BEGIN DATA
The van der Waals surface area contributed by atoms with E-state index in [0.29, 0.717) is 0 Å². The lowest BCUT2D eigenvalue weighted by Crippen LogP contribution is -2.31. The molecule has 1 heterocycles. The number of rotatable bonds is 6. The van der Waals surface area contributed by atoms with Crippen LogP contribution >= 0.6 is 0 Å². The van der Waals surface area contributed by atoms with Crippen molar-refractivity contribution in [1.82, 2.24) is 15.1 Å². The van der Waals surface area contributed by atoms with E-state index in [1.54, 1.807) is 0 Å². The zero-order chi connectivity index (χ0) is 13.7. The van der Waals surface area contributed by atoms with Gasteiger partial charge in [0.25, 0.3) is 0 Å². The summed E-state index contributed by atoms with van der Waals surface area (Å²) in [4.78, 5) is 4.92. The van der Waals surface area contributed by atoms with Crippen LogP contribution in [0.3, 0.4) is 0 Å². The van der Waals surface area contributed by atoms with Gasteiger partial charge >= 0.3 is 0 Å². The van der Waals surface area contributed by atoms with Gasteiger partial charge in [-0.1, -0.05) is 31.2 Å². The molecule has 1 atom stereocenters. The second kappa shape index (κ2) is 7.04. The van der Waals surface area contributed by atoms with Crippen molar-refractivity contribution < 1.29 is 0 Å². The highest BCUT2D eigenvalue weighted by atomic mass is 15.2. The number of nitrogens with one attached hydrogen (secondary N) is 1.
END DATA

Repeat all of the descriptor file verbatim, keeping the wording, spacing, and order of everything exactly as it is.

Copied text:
The van der Waals surface area contributed by atoms with E-state index in [0.29, 0.717) is 0 Å². The lowest BCUT2D eigenvalue weighted by Crippen LogP contribution is -2.31. The molecule has 1 heterocycles. The number of rotatable bonds is 6. The van der Waals surface area contributed by atoms with Crippen LogP contribution >= 0.6 is 0 Å². The van der Waals surface area contributed by atoms with Crippen molar-refractivity contribution in [1.82, 2.24) is 15.1 Å². The van der Waals surface area contributed by atoms with E-state index in [1.54, 1.807) is 0 Å². The zero-order chi connectivity index (χ0) is 13.7. The van der Waals surface area contributed by atoms with Gasteiger partial charge in [0.25, 0.3) is 0 Å². The summed E-state index contributed by atoms with van der Waals surface area (Å²) in [4.78, 5) is 4.92. The van der Waals surface area contributed by atoms with Crippen LogP contribution in [0.3, 0.4) is 0 Å². The van der Waals surface area contributed by atoms with Gasteiger partial charge >= 0.3 is 0 Å². The van der Waals surface area contributed by atoms with Gasteiger partial charge in [-0.1, -0.05) is 31.2 Å². The molecule has 1 atom stereocenters. The second kappa shape index (κ2) is 7.04. The van der Waals surface area contributed by atoms with Crippen molar-refractivity contribution < 1.29 is 0 Å². The highest BCUT2D eigenvalue weighted by atomic mass is 15.2. The number of nitrogens with one attached hydrogen (secondary N) is 1.